III. Case No. BC 266899 (Arbitration Case)

On January 25, 2002, Morton filed a petition seeking to confirm the arbitration award into a money judgment against Safeco.   In its response, Safeco argued awards in UM/UIM arbitrations are not liability assessments against the insurer and therefore cannot be confirmed into money judgments.

At the hearing, the Honorable Jon Mayeda reported he would confirm the petition because he lacked jurisdiction to correct or vacate the award.   At the court's direction, Morton submitted a proposed judgment to which Safeco objected.

Prior to entry of judgment, Morton submitted a costs memorandum, seeking expert costs in the arbitration and prejudgment interest on the arbitration award based on his 998 offer.   Safeco moved to strike the costs memorandum as premature.   Alternatively, Safeco argued that the arbitrator, not the court, had to award arbitration costs and that prejudgment interest was not recoverable in contractual arbitration.   The court denied Safeco's motion and entered judgment for Morton in the amount of $1,145,693.97, representing the full amount of the arbitration award plus costs and prejudgment interest.3

Safeco moved for a new trial on the ground the Weinbergs had unsuccessfully tried to recover the arbitration award in the Bad Faith Case, and as the judgment against them in that case was now final, they were precluded from pursuing the same relief.   The court denied the motion.

Safeco filed a timely notice of appeal from the judgment, the order denying the motion to tax costs and order denying the new trial motion.


I. Arbitration Case (BC 266899)A. The court did not err is confirming the arbitration award.

 Appellant contends the court should not have confirmed the UIM arbitration award into a money judgment against it as its liability was not determined by the arbitrator.   Respondents contend that by failing to timely seek  correction or vacation of the arbitration award within 100 days of service of the award (§ 1288), appellant waived any claim the arbitrator erred or exceeded his authority.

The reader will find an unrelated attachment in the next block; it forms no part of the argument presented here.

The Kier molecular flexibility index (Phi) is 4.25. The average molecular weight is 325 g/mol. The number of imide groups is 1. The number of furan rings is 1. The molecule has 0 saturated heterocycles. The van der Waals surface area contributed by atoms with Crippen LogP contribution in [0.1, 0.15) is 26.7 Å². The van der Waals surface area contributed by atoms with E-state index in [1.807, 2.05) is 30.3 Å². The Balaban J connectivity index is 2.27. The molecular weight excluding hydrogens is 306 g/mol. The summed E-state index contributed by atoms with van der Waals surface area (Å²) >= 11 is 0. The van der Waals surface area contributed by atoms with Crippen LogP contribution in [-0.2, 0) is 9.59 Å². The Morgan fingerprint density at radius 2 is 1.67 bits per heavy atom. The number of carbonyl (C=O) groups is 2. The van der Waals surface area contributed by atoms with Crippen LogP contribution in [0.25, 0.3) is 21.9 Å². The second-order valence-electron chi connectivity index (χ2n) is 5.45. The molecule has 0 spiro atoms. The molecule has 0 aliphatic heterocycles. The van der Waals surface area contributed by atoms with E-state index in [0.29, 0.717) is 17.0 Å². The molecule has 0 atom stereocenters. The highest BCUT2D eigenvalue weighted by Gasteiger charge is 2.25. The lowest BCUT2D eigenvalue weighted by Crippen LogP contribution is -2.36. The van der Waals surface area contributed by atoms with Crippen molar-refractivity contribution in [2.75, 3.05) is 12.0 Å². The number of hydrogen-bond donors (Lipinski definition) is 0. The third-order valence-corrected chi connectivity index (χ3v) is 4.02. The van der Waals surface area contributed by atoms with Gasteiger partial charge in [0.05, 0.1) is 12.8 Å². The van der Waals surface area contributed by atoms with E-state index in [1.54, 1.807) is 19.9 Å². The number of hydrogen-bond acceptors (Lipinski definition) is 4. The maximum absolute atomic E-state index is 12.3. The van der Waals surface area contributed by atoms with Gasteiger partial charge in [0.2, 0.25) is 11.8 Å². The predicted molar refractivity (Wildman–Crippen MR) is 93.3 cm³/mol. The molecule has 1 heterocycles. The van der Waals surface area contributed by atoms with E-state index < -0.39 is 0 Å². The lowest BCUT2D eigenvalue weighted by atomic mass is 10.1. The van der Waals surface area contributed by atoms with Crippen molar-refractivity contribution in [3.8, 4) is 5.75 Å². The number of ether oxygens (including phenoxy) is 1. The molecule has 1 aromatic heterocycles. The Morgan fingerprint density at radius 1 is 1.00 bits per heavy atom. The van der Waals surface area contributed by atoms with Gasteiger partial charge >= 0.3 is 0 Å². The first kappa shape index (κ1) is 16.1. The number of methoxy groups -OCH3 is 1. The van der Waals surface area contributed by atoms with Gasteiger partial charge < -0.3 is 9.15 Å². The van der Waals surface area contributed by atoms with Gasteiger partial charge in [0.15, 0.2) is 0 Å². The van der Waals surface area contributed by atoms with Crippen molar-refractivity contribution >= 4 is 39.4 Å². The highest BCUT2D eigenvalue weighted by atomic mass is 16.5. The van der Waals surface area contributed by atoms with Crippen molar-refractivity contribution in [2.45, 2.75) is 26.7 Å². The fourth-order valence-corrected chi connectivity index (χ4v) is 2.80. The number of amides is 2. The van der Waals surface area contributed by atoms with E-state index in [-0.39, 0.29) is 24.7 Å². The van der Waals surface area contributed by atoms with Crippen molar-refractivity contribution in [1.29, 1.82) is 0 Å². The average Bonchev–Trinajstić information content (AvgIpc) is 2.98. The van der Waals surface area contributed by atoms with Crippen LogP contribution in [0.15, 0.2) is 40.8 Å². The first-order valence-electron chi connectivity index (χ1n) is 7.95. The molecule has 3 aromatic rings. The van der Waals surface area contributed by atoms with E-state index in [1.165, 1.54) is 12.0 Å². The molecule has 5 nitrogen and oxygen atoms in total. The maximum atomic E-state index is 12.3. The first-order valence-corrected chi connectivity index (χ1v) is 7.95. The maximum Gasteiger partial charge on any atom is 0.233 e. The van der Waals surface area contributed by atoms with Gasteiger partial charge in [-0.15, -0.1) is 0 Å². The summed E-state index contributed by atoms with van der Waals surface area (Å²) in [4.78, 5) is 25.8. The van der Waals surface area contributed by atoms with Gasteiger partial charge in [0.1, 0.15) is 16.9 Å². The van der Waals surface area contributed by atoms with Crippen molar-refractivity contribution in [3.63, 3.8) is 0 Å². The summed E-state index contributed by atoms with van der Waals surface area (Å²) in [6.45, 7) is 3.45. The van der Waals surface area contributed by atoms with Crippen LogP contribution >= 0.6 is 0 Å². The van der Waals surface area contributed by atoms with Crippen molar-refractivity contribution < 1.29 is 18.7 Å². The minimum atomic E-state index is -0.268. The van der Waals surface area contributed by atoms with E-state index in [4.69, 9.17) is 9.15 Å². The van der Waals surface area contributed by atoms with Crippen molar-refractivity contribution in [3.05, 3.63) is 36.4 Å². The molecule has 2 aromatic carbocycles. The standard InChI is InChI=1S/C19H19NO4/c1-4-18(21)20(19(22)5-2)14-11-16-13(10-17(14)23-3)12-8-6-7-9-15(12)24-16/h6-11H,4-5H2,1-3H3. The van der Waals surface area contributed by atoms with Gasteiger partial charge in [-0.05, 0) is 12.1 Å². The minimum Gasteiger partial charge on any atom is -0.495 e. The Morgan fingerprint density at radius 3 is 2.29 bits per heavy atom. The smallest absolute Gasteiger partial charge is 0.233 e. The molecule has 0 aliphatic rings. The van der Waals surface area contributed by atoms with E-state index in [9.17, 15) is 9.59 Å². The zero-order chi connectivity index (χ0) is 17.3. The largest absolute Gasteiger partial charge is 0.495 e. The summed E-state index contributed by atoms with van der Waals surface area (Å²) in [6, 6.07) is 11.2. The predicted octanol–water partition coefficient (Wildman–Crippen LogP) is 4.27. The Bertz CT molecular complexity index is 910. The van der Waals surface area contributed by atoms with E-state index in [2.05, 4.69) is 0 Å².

“The statutory requirement for arbitration of uninsured motorist claims is contained in subdivision (f) of Insurance Code section 11580.2 which provides in pertinent part:  ‘The policy or an endorsement added thereto shall provide that the determination as to whether the insured shall be legally entitled to recover damages, and if so entitled, the amount thereof, shall be made by agreement between the insured and the insurer or, in the event of disagreement, by arbitration․’ The word ‘damages' in this provision means the damages which the insured is entitled to recover from the uninsured motorist, and the statute thus requires arbitration of two issues only:  (1) whether the insured is entitled to recover against the uninsured motorist and (2) if so, the amount of damages. ․  Accordingly, where, as in the present case, the policy essentially restates the statutory language, arbitration is limited to issues relating to liability of the uninsured motorist to the insured․;  it does not include determination of the extent of coverage and the amount of money the insurance company is obligated to pay the insured. ․  While the parties voluntarily may submit to arbitration issues other than those required by statute and the policy, ‘the courts will not infer a voluntary submission of a nonstatutory issue in the absence of a clear showing that the parties so intended, either by actual litigation or argument of the issue ․ or by some other unambiguous conduct.’ ”  (Furlough v. Transamerica Ins. Co. (1988) 203 Cal.App.3d 40, 45-46, 249 Cal.Rptr. 703, citations and fn. omitted, italics added.)

The arbitration clause in the automobile insurance policy issued to respondents provided:

“A. If we and an insured do not agree:  [¶] 1. Whether that person is legally entitled to recover damages;  or [¶] 2. As to the amount of damages which are recoverable by that insured;  [¶] from the owner or operator of an uninsured motor vehicle, then the matter may be arbitrated.   However, disputes concerning coverage under this Part may not be arbitrated.  ․” (Italics added.)

In addition to the policy language, in its response to respondents' petition to confirm the arbitration award, appellant's attorney submitted a declaration stating:  “The only issues submitted to Judge Sheffield [the arbitrator] for arbitration were the underinsured motorist's liability to Weinberg as a result of the February 19, 1996 collision and Mr. Weinberg's damages, if any.   Judge Sheffield was not asked to decide what SAFECO's liability, if any, to Mr. Weinberg was.   In fact, Judge Sheffield was not informed of the UIM limits in Weinberg's policy with SAFECO.”